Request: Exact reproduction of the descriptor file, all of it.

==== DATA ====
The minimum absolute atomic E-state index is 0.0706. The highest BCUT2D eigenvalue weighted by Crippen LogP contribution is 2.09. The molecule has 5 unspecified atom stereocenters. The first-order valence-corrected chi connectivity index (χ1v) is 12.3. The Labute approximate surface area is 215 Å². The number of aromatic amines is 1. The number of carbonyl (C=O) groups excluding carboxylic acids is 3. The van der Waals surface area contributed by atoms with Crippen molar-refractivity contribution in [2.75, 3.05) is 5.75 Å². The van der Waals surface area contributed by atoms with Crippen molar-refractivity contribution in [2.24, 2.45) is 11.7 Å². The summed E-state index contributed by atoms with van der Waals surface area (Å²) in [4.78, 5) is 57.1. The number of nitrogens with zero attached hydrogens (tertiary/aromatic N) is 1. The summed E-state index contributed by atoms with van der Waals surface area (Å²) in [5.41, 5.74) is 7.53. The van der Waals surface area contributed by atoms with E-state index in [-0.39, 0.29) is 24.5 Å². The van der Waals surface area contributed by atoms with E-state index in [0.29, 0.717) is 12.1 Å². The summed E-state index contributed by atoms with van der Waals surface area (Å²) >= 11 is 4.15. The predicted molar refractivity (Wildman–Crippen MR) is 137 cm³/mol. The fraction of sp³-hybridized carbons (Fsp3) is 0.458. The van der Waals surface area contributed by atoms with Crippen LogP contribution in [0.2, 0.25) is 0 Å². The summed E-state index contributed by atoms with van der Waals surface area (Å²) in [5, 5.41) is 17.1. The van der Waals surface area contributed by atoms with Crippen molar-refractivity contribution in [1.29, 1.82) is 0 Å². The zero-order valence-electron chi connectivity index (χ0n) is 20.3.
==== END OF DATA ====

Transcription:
The minimum absolute atomic E-state index is 0.0706. The highest BCUT2D eigenvalue weighted by Crippen LogP contribution is 2.09. The molecule has 5 unspecified atom stereocenters. The first-order valence-corrected chi connectivity index (χ1v) is 12.3. The Labute approximate surface area is 215 Å². The number of aromatic amines is 1. The number of carbonyl (C=O) groups excluding carboxylic acids is 3. The van der Waals surface area contributed by atoms with Crippen molar-refractivity contribution in [2.75, 3.05) is 5.75 Å². The van der Waals surface area contributed by atoms with Crippen molar-refractivity contribution in [2.24, 2.45) is 11.7 Å². The summed E-state index contributed by atoms with van der Waals surface area (Å²) in [4.78, 5) is 57.1. The number of nitrogens with zero attached hydrogens (tertiary/aromatic N) is 1. The summed E-state index contributed by atoms with van der Waals surface area (Å²) in [5.41, 5.74) is 7.53. The van der Waals surface area contributed by atoms with E-state index in [-0.39, 0.29) is 24.5 Å². The van der Waals surface area contributed by atoms with E-state index in [0.29, 0.717) is 12.1 Å². The summed E-state index contributed by atoms with van der Waals surface area (Å²) >= 11 is 4.15. The predicted molar refractivity (Wildman–Crippen MR) is 137 cm³/mol. The fraction of sp³-hybridized carbons (Fsp3) is 0.458. The van der Waals surface area contributed by atoms with Crippen LogP contribution in [0.2, 0.25) is 0 Å². The summed E-state index contributed by atoms with van der Waals surface area (Å²) in [5, 5.41) is 17.1. The van der Waals surface area contributed by atoms with Crippen molar-refractivity contribution in [1.29, 1.82) is 0 Å². The zero-order valence-electron chi connectivity index (χ0n) is 20.3.